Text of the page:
declared by Iran in the Design Information Questionnaire".
At Fordow, environmental samples taken at FFEP up to 27 April 2011 did not
indicate the presence of enriched uranium".
"The Agency is still awaiting a substantive response from Iran to Agency
requests for further information in relation to announcements made by Iran
concerning the construction of ten new uranium enrichment facilities".
This information is required pursuant to the Additional
Protocol that Iran accepted in 2003 as a
voluntary, confidence-building measure, and agreed to suspend its enrichment and
reprocessing activities during the course of the negotiations.
The IAEA report does not claim that Iran is in violation of Article III.
Article IV: Nothing in this Treaty shall be interpreted as
affecting the inalienable right of all the Parties to the Treaty to develop
research, production and use of nuclear energy for peaceful purposes without
discrimination and in conformity with Articles I and II of this Treaty.
Under the NPT, Iran is permitted to engage in "enrichment related
activities" for "peaceful purposes". Naturally ocurring uranium contains 0.7
percent U-235. Iran requires enriched uranium for generation of electricity
and for medical purposes (typically containing 20 percent U-235 -- weapons grade
uranium typically contains 85 percent U-235).
The IAEA report does not state that there's been a "diversion of nuclear
energy from peaceful uses to nuclear weapons or other nuclear explosive
Iran has offered the international community several options to assure it
that its enrichment activities remain in compliance with the NPT.
Article V: Each Party to the Treaty undertakes to take appropriate
measures to ensure that, . . . potential benefits from any peaceful
applications of nuclear explosions will be made available to
non-nuclear-weapon States Party to the Treaty on a non-discriminatory basis
. . .
Instead of making available to Iran "potential benefits from any peaceful
applications of nuclear explosions" as required by the NPT, the UN Security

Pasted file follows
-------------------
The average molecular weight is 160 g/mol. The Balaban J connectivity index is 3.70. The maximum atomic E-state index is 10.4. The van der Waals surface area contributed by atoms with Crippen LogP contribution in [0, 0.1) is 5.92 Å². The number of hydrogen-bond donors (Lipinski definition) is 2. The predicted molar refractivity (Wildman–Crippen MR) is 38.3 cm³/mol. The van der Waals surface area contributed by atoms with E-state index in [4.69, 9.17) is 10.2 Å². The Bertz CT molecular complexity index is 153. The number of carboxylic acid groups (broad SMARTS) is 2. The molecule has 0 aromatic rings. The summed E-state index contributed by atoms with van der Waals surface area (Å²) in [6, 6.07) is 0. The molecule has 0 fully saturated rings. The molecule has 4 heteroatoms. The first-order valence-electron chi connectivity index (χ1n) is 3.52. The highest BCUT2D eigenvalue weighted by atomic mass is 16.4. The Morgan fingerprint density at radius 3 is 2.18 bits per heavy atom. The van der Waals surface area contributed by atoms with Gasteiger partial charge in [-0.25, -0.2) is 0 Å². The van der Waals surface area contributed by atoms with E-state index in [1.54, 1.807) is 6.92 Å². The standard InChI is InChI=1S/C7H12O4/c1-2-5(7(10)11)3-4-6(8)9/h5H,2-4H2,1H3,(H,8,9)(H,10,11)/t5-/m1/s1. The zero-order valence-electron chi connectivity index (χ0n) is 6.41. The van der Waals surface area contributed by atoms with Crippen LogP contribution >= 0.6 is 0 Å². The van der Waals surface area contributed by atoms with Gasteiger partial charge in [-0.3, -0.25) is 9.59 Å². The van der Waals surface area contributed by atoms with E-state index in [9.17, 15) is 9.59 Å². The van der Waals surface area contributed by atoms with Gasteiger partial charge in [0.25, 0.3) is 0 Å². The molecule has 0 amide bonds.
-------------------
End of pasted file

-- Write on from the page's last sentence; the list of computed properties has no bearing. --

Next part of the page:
Council, and Israel (which is not a signatory to the NPT) are denying and/or
threatening Iran's rights under Article V -- i.e. the enrichment of uranium
for peaceful purposes.
Cyber attacks on Iran's
nuclear facilities, and assassination
of Iran's scientists, are being employed to thwart Iran's peaceful pursuit of
"The best way to know the full extent of Iran's nuclear doings is to offer
it help" wrote Jack Boureston and Charles D. Ferguson in the Bulletin of
the Atomic Scientists, November/December 2005.
Article VI: Each of the Parties to the Treaty undertakes to pursue
negotiations in good faith on effective measures relating to cessation of
the nuclear arms race at an early date and to nuclear disarmament, and on a
treaty on general and complete disarmament under strict and effective
Instead of working toward "nuclear disarmament", Tony Benn, UK Cabinet minister in the
Wilson and Callaghan governments from 1964-79, writes that the US is building
a new class of nuclear weapons -- a violation of Article VI.
"Despite government budget pressures and international rhetoric about
disarmament, evidence points to a new and dangerous "era of nuclear
weapons", the report for the British American Security Information Council
(Basic) warns. It says the US will spend $700bn on the nuclear
weapons industry over the next decade, while Russia will spend at least
$70bn on delivery systems alone. Other countries including China, India,
Israel, France and Pakistan are expected to devote formidable sums on
tactical and strategic missile systems" according to Richard Norton-Taylor.
Article X: Each Party shall in exercising its national sovereignty
have the right to withdraw from the Treaty if it decides that extraordinary
events, related to the subject matter of this Treaty, have jeopardized the
supreme interests of its country.
While Iran insists that it will not build nuclear weapons, should it choose
to do so lawfully, it can withdraw from the NPT like North Korea did in 2003.
India, Israel, Pakistan remain outside the NPT, and have substantial stockpiles
of nuclear weapons.
Is Iran being singled out because of its strategic location in the oil and
gas-rich Middle East and Central Asia?
According to John Pilger, "No
blueprint for the new imperialism is more respected than Brzezinski's.
Invested with biblical authority by the Bush gang, his 1997 book "The
Grand Chessboard: American Primacy And Its Geostrategic Imperatives"
describes American priorities as the economic subjugation of the Soviet
Union and the control of central Asia and the Middle East."
Threats of war against Iran are tantamount to terrorism.
The dictionary definition of terrorism is "use of force or threats to
demoralize, intimidate, and subjugate, esp. such use as a political weapon
The UN High-level Panel on Threats, Challenges and Change
defined terrorism as "any action intended to cause death or serious
bodily harm to civilians or non-combatants with the purpose of intimidating
a population or compelling a government or an international organisation to
do, or abstain from, any act."